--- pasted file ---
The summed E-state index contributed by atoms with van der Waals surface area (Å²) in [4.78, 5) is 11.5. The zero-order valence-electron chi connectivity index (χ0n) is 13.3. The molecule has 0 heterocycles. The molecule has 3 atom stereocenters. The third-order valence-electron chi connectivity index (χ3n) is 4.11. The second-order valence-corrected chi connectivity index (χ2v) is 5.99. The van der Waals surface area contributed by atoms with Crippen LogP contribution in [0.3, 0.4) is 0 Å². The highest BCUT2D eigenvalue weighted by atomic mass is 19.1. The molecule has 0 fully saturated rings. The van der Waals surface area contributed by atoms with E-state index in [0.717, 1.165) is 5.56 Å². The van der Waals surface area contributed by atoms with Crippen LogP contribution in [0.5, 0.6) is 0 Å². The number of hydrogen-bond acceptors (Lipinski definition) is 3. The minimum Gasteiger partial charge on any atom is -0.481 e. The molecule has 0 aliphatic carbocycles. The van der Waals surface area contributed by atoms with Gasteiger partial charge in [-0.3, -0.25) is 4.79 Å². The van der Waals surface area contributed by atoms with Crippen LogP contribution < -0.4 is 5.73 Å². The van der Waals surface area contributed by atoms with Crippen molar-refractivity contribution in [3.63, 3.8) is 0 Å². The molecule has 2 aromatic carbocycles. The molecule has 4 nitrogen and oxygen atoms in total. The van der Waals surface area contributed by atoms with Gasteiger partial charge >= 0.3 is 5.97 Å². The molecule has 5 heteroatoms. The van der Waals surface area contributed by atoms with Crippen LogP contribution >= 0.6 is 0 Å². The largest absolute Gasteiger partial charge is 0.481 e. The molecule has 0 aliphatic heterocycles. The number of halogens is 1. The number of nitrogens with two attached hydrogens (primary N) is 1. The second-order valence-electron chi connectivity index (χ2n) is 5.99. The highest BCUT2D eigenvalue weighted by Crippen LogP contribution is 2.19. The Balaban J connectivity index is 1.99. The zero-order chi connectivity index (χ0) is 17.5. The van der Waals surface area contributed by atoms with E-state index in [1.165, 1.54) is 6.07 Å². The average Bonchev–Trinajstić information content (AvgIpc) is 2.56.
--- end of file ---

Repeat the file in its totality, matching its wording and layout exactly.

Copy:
The summed E-state index contributed by atoms with van der Waals surface area (Å²) in [4.78, 5) is 11.5. The zero-order valence-electron chi connectivity index (χ0n) is 13.3. The molecule has 0 heterocycles. The molecule has 3 atom stereocenters. The third-order valence-electron chi connectivity index (χ3n) is 4.11. The second-order valence-corrected chi connectivity index (χ2v) is 5.99. The van der Waals surface area contributed by atoms with Crippen LogP contribution in [0.3, 0.4) is 0 Å². The highest BCUT2D eigenvalue weighted by atomic mass is 19.1. The molecule has 0 fully saturated rings. The van der Waals surface area contributed by atoms with E-state index in [0.717, 1.165) is 5.56 Å². The van der Waals surface area contributed by atoms with Crippen LogP contribution in [0.5, 0.6) is 0 Å². The number of hydrogen-bond acceptors (Lipinski definition) is 3. The minimum Gasteiger partial charge on any atom is -0.481 e. The molecule has 0 aliphatic carbocycles. The van der Waals surface area contributed by atoms with Gasteiger partial charge in [-0.3, -0.25) is 4.79 Å². The van der Waals surface area contributed by atoms with Crippen LogP contribution < -0.4 is 5.73 Å². The van der Waals surface area contributed by atoms with Crippen molar-refractivity contribution in [3.63, 3.8) is 0 Å². The molecule has 2 aromatic carbocycles. The molecule has 4 nitrogen and oxygen atoms in total. The van der Waals surface area contributed by atoms with Gasteiger partial charge >= 0.3 is 5.97 Å². The molecule has 5 heteroatoms. The van der Waals surface area contributed by atoms with Crippen LogP contribution >= 0.6 is 0 Å². The largest absolute Gasteiger partial charge is 0.481 e. The molecule has 0 aliphatic heterocycles. The number of halogens is 1. The number of nitrogens with two attached hydrogens (primary N) is 1. The second-order valence-electron chi connectivity index (χ2n) is 5.99. The highest BCUT2D eigenvalue weighted by Crippen LogP contribution is 2.19. The Balaban J connectivity index is 1.99. The zero-order chi connectivity index (χ0) is 17.5. The van der Waals surface area contributed by atoms with E-state index in [1.165, 1.54) is 6.07 Å². The average Bonchev–Trinajstić information content (AvgIpc) is 2.56.